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United States Department of Agriculture

Agricultural Research Service

Title: Stability of International Dairy Bull Evaluations

Authors
item Powell, Rex
item Wiggans, George
item Sieber, Martin - NAAB

Submitted to: Interbull Annual Meeting Proceedings
Publication Type: Proceedings
Publication Acceptance Date: June 23, 1996
Publication Date: N/A

Interpretive Summary: One desirable objective of genetic evaluation is consistency (or stability) over time. If similar methodology is used, expected changes between evaluations should be only those due to the addition of data; mean evaluations for groups of bulls in subsequent evaluations should be stable. To examine the stability of international evaluations, August 1995 and February 1996 evaluations from the International Bull Evaluation Service were examined for Holstein bulls from Canada, France, Germany, Italy, The Netherlands, and the U.S. Deviation of these evaluations from the average genetic merit of bulls' parents also was compared by country, and equations to convert evaluations between countries were calculated by birth year of bull. Average evaluations on a U.S. basis were unchanged for U.S. bulls; evaluations for bulls from France, Germany, Italy, and The Netherlands increased about 14 kg for milk and .4 kg for fat and protein. Evaluations for top bulls generally declined. Relative standing of U.S. bulls overall and among top bulls declined. Average genetic merit of parents tended to overestimate bull merit, especially for U.S. bulls. French bulls that were full brothers to U.S. bulls had higher milk and protein evaluations on either country's basis. Intercepts for conversion equations to a U.S. basis increased by birth year and decreased for conversions from a U.S. basis. To provide breeders worldwide with more accurate evaluations, refinements in methodology that would increase consistency of international evaluations across time and location may be possible. However, users may need to accept that a degree of uncertainty and error must be accepted in international evaluations because of current methodology.

Technical Abstract: August 1995 and February 1996 international evaluations for Holstein bulls from Canada, France, Germany, Italy, The Netherlands, and the U.S. were examined to determine stability of evaluations across time. Mean evaluations on a U.S. basis were unchanged for U.S. bulls; evaluations for bulls from France, Germany, Italy, and The Netherlands increased about 14 kg for milk and .4 kg for fat and protein. Evaluations for top bulls generally declined. Relative standing of U.S. bulls overall and among top bulls declined. Deviation of evaluations from parent average (PA) was analyzed. Mean PA of U.S. parents of bulls sampled in Canada, France, Germany, The Netherlands, and the U.S. overestimated bull merit; differences were largest for U.S. bulls. Solutions for country of bull generally were not different for other countries relative to the U.S. On a U.S. basis, both German and Netherlands bulls were higher than U.S. bulls from a model that accounted for PA; however, these differences were less than 1 kg of PTA protein. French bulls that were full brothers to U.S. bulls had higher milk and protein evaluations on either country's basis. Conversion equations were computed to determine if they differed by bull birth year. Intercepts for conversion equations to a U.S. basis increased by birth year and decreased for conversions from a U.S. basis. Both intercepts and regression coefficients increased by birth year for equations from The Netherlands to France but showed no trend in the other direction. Improvements in methodology that would increase consistency of evaluations across time and location may be possible. Alternatively, users may need to accept that a degree of uncertainty and error must be accepted in international evaluations because of current methodology.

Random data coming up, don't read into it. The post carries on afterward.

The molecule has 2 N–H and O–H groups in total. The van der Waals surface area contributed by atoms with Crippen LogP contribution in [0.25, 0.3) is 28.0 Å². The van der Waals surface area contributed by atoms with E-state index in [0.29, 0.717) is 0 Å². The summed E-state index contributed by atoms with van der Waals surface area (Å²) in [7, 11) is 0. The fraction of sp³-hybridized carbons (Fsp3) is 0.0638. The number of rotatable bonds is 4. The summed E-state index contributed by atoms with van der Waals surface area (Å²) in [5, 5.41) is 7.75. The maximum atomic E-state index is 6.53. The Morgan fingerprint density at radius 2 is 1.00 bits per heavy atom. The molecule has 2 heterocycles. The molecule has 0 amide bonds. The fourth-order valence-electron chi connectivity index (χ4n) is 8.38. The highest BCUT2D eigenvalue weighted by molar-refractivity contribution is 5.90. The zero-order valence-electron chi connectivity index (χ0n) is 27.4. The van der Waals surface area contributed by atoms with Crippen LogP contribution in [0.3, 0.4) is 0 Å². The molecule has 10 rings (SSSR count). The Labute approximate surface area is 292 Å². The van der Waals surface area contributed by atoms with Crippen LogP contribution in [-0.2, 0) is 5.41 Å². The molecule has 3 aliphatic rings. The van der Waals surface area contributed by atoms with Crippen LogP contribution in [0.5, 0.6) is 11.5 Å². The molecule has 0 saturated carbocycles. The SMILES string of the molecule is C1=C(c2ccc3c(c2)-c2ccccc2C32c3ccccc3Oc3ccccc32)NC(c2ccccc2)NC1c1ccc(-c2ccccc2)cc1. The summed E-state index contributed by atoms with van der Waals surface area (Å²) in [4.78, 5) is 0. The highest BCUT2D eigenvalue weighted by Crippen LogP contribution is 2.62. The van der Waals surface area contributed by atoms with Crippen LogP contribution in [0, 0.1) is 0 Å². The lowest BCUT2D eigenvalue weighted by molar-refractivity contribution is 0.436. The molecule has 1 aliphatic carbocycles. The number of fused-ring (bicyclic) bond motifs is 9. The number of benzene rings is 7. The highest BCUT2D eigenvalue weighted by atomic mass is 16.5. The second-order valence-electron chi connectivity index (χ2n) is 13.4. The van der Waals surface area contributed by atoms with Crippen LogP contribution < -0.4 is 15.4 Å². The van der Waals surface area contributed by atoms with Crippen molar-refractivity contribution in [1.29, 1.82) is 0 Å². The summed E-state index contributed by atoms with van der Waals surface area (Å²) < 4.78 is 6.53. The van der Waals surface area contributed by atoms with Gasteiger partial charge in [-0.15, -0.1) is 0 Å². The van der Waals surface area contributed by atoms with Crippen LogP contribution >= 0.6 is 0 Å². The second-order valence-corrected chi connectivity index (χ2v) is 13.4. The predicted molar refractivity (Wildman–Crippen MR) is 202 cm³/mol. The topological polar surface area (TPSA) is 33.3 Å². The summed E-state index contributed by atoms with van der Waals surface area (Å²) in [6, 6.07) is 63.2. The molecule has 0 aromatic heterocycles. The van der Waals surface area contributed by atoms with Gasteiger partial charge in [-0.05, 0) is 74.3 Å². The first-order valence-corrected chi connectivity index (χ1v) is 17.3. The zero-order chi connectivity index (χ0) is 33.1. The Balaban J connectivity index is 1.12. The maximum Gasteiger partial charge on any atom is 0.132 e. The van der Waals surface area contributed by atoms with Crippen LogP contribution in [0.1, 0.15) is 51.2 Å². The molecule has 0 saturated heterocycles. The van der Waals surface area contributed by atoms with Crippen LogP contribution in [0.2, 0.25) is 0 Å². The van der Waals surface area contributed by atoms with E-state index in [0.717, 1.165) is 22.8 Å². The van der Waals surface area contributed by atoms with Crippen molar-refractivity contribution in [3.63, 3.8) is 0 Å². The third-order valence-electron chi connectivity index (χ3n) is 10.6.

Last Modified: 9/23/2014
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